THE GREAT AMERICAN SONGBOOK & UKULELE JAZZ AND SWING.
May 31, 2013
Posted by Brian
I have created this web page for number of reasons.
Firstly because of my love for the music of the Great American Songbook.
This songbook does not exist as such but it is a generic name for the music mostly created in America from about the 1920s through to say, the mid 1950s. In fact I also include the music of Tin Pan Alley; again a period of time with no hard and fast boundaries, but say from 1880 to say 1920. This period takes in the songs from Vaudeville, Broadway, Hollywood, cylinders, 78 rpm records, V disks, not to mention radio and more modern technical developments in reproducing and storing audio and video.
Secondly because I love jazz and swing and I have found very few arrangements of this style of music that I can play on my tenor ukulele.
To rectify this I have made my own arrangements. Rarely are they completely my own as I often start with lead sheets or charts from various web sources, but I do take every advantage of making these sound jazzy on the ukulele. This involves a sparing use of the vanilla chords played in many ukestras, and taking advantage of playing up the fret board and using the jazzy “extended” and “altered” chords.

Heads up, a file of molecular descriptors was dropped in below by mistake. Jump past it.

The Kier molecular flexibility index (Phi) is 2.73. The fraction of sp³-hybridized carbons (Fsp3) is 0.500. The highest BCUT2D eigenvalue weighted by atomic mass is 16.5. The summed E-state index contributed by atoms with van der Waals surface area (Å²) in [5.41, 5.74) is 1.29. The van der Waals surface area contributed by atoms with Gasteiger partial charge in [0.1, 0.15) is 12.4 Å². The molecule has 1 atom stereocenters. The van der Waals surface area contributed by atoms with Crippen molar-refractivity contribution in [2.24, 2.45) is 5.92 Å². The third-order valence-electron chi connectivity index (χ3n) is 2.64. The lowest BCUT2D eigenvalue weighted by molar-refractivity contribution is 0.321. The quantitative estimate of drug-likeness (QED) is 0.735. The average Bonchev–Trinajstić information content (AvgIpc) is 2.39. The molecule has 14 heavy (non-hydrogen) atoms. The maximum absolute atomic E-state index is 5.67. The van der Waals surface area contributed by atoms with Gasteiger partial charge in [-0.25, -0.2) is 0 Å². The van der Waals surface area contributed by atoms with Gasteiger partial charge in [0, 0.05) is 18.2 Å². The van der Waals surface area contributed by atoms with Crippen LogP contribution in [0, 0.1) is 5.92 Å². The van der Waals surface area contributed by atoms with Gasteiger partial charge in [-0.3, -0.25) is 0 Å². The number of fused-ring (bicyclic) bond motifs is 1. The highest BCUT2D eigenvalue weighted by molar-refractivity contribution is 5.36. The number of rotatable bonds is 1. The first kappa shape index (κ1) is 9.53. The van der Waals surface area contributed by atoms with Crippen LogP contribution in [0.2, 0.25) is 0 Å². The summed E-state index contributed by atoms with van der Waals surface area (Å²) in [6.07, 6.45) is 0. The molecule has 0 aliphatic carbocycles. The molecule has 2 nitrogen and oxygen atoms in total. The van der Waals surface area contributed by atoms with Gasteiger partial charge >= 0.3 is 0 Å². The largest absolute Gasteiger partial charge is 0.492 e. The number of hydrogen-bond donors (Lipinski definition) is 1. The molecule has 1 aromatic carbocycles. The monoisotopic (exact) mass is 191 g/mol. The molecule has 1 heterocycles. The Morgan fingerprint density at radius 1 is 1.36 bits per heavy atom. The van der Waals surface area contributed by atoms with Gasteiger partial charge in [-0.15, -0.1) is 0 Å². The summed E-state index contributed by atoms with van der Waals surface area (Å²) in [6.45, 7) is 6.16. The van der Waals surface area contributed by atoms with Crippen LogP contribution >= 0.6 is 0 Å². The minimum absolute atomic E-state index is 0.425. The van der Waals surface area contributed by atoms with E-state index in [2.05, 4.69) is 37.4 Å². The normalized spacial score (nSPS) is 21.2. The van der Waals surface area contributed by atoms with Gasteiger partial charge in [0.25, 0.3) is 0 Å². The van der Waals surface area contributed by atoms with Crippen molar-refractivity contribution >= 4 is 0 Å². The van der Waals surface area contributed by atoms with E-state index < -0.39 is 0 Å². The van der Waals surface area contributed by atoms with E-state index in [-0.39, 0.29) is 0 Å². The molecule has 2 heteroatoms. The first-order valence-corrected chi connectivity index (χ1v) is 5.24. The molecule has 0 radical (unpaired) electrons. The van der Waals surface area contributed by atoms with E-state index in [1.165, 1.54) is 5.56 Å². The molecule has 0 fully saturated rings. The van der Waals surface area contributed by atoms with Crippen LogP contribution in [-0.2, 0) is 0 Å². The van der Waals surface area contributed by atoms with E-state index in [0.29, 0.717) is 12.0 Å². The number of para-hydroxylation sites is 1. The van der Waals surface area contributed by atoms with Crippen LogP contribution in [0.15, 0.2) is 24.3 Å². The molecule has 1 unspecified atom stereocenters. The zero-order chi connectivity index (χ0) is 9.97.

Thirdly, I love the stories and history behind the songs, their composers and the times in which they were written.
I need to explain that I am not a good ukulele player, but I play the music I love with passion. I have also found that needing to make the sounds I wanted to accompany myself or a kindly singer or uke player, I needed to often play -a lot of chords -of various difficulty -in various positions on the fret board, and there was no way I could remember them all. So I developed my own database of chord grids that I can drag into Word (or add to PDF).
I designed them so that I can read them quickly as my eyesight is less than brilliant, that is why you will mostly see large numbers that represent the fret on which the chord is played! Sorry, they do not look pretty but they work.
Whilst I have been “In and Out” of music all my life, my ukulele playing only started about 3 or 4 years ago. I need to record my thanks to a few people starting with a special friend, Andrew Burston, who thrust a uke in my hands, and to my surprise I found I still knew the “3 chord trick”; he then told me to keep it! (it’s all your fault Andrew). To him, I add the help and friendliness of my local ukestra people, who are still very supportive of my efforts even though I do not play with them very often. Then I need to mention the Dr.Uke web page, and Jim himself, whose choice of music is close to mine and whose arrangements are gently challenging and led me on to try more complex sounds. I need also to add the revelation of playing Glen Rose's songs in his Jazz Classics book. Hearing "myself" play those lovely songs with beautiful chords, inspired me to "work harder".
My ukulele arrangements are in PDF form for download. Technical article are really a reflection on my difficulty in learning ukulele things that I would like to know (often failed) and my articles are an attempt to bring together much of the complicated and intertwined events of music history in America.
I hope you will enjoy this site as I share my passion with you.